1. [...] The killing of bin Laden in Abbottabad is a major psychological blow to al Qaeda, who lost a charismatic leader, viewed by both his supporters and his enemies as the true symbol of global terrorism and militancy. For many around the world it is a victory in the war against extremist violence which has resulted in the deaths of thousands of innocent people. [...]

  2. A. Benway says:

    The OBL hit does not stand alone, but as part of an ongoing official policy of murder by various means and over a long period. With an open and public policy of murder being bragged about and the hit-men being given medals for especially fine rub-out jobs, some might say that the author is being somewhat disingenuous. A few might even go so far as to opine that by this policy, as seen in the over-all sense, the Anglo-American junta has repudiated the Peace of Westphalia and thus brought the States, the World, to the status quo ante ie 1647, wherein the default international condition was war.

  3. N Coghlan says:

    This article is deeply flawed in two respects. First, it is circular: it says the prohibition against assassination is not absolute but rather has justification in ‘residual circumstances’. Yet the rest of the article makes very clear this is not the case: it is arguing that there *should* be such a residual exception, for reasons such as necessity, *not* that such a residual power is already recognised. If the author wishes to argue for this, that is fine, but it is dishonest to portray this as a settled and accepted conclusion.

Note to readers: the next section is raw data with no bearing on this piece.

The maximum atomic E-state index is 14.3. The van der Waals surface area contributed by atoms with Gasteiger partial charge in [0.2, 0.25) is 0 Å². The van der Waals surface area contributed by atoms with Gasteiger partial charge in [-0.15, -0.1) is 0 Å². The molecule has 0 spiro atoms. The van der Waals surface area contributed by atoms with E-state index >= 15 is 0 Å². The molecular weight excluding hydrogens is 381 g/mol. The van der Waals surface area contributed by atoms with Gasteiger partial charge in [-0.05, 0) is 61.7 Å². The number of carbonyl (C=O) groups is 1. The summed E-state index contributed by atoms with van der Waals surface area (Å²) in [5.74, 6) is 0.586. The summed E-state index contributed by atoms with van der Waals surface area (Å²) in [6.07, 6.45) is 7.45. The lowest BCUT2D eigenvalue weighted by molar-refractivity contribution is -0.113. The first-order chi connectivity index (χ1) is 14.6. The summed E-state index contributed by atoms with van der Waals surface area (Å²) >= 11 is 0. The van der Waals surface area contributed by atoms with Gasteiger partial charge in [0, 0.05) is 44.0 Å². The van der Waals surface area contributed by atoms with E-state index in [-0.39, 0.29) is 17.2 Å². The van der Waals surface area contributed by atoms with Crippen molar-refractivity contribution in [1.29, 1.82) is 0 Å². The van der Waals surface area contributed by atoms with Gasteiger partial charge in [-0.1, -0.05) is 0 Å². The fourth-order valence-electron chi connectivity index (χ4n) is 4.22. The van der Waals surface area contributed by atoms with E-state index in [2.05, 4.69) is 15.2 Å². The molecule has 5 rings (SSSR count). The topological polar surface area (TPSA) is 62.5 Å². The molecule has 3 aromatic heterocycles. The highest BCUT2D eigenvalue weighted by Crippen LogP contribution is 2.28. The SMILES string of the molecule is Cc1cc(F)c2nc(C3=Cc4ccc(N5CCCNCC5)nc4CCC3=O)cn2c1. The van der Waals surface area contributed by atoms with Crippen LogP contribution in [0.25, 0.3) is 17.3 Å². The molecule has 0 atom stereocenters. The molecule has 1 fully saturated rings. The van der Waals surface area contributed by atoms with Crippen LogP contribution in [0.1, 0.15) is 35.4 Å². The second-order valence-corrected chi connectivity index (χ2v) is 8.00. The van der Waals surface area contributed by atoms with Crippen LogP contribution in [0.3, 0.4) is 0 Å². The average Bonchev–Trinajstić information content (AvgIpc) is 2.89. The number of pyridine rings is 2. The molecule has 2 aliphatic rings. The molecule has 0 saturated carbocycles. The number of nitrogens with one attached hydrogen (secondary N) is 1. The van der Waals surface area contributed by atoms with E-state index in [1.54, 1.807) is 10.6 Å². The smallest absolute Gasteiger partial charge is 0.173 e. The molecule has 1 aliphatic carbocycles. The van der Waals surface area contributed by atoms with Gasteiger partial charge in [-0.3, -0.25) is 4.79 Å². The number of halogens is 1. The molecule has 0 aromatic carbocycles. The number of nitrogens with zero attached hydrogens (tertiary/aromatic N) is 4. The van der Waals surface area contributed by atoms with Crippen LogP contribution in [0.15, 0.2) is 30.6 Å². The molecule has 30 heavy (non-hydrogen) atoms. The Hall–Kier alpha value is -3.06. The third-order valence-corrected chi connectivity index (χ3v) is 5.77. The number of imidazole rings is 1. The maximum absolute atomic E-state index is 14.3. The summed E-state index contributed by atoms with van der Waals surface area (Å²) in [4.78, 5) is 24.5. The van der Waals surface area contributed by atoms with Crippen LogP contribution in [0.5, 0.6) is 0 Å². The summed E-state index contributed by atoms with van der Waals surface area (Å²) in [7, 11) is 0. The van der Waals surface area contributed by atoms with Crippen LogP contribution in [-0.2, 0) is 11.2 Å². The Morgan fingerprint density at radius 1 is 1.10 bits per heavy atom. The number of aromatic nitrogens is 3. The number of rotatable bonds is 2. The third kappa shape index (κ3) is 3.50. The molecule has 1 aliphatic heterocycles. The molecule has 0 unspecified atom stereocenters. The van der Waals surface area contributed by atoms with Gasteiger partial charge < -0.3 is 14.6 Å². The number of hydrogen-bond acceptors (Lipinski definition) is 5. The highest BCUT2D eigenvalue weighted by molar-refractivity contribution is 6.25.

Second, and more fundamentally, its entire argument hangs on the false premise that the only way to punish OBL was assassination. Yet this was not, according to American authorities, the intention of the operation: it was to kidnap him to have him face justice by trial. Former General McChrystal’s speech to the Cambridge Union, available online, underlines this: he says whilst he was not personally involved, the murder of anyone in cold blood is illegal under international law, so their orders must have been to arrest him if possible. Whether the US really believed this is immaterial: the pretence of a legitimate operation to arrest him completely undermines this suggestion that assassination was the only way to bring him to justice.

    This article approaches the Alan Dershowitz level of respected academics twisting and torturing the clear meaning of international law to serve transparent apologist agendas.

Leave a Reply